Upward Mobility and the Common Good: Toward a Literary History of the Welfare State

Upward Mobility and the Common Good: Toward a Literary History of the Welfare State

Upward Mobility and the Common Good: Toward a Literary History of the Welfare State

Upward Mobility and the Common Good: Toward a Literary History of the Welfare State


We think we know what upward mobility stories are about--virtuous striving justly rewarded, or unprincipled social climbing regrettably unpunished. Either way, these stories seem obviously concerned with the self-making of self-reliant individuals rather than with any collective interest. In Upward Mobility and the Common Good, Bruce Robbins completely overturns these assumptions to expose a hidden tradition of erotic social interdependence at the heart of the literary canon.

Reinterpreting novels by figures such as Balzac, Stendhal, Charlotte Brontë, Dickens, Dreiser, Wells, Doctorow, and Ishiguro, along with a number of films, Robbins shows how deeply the material and erotic desires of upwardly mobile characters are intertwined with the aid they receive from some sort of benefactor or mentor. In his view, Hannibal Lecter of The Silence of the Lambs becomes a key figure of social mobility in our time. Robbins argues that passionate and ambiguous relationships (like that between Lecter and Clarice Starling) carry the upward mobility story far from anyone's simple self-interest, whether the protagonist's or the mentor's. Robbins concludes that upward mobility stories have paradoxically helped American and European society make the transition from an ethic of individual responsibility to one of collective accountability, a shift that made the welfare state possible, but that also helps account for society's fascination with cases of sexual abuse and harassment by figures of authority.


Woody Allen tells the story of being a civil rights worker about to be lynched by the Ku Klux Klan. His whole life flashes before his eyes. He sees images of himself buying some gingham for Emmy Lou, swimming in the old swimming hole, and cooking up a mess o’ catfish (the o’ is accented). Suddenly he realizes—it’s not his own life he’s seeing. It’s someone else’s.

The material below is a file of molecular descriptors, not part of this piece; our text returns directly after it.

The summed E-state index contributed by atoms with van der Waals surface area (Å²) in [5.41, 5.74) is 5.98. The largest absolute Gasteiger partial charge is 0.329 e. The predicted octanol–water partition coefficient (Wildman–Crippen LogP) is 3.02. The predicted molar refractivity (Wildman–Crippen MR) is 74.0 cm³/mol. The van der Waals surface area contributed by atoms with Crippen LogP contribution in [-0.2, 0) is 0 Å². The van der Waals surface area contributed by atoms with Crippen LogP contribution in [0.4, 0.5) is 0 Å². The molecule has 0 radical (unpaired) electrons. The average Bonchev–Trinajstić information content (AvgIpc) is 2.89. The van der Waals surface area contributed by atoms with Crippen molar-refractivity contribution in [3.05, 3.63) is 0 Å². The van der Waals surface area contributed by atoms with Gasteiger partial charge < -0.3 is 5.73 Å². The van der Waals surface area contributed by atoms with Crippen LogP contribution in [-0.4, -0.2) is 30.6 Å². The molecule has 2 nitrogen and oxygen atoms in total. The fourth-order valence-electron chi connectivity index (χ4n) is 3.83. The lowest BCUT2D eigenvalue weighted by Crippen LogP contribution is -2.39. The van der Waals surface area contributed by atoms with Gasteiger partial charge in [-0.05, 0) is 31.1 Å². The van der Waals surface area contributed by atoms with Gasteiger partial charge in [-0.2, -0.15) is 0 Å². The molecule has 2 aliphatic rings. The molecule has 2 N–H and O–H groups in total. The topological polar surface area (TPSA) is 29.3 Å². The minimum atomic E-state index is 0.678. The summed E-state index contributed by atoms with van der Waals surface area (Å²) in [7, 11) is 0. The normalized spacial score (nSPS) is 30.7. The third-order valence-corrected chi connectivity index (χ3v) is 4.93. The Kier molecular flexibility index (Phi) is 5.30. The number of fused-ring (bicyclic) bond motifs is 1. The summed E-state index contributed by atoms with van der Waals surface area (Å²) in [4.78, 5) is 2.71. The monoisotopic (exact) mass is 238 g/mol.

I considered giving this book the title “Someone Else’s Life.” the tribute would have been in part to Woody Allen, who grew up on the same Brooklyn street as my father and, as local boy made good, became a source of pride as well as entertainment and philosophical instruction for me, my parents, and my siblings. Pride of this sort was not to be counted on in my family. My grandfather, running into Woody Allen’s father one day in Florida, where they had both retired, bragged that his son, my father, was in textiles and doing very well. “And your boy?” he asked. “Still writing jokes?”

The other lives to which I would have paid tribute by means of that title, and to which (having opted for a more pedestrian and informative title) I am now attempting to pay tribute without it, belong to my parents. the first upward mobility stories I heard, the ones I have never managed to stop thinking about, were theirs. As I was growing up, much was said about what they had gone through during the Depression. When they were barely teenagers, one in Brooklyn, one in the Bronx, each was already the main source of income for their struggling families. They had stories about evictions, stories about being humiliated in front of the butcher and the grocer. Poverty was not always ennobling. My father’s family was not always on the right side of the law. My mother’s family sometimes relied on assistance from unnamed institutions. My grandmother was ashamed to be seen taking handouts, so my mother and her sister were sent with a wagon to bring home the free flour, rice, and beans. Even as my parents hauled themselves into respectability in the boom years of the 1950s, damaged lives surrounded them, demanding their help. When Uncle Willie had to skip town, he hid in a doorway across the street from the bank while my father withdrew all but $100 of his skimpy savings. the effort to keep the extended family’s heads above water never seemed to end. By comparison, my brother and sister and I

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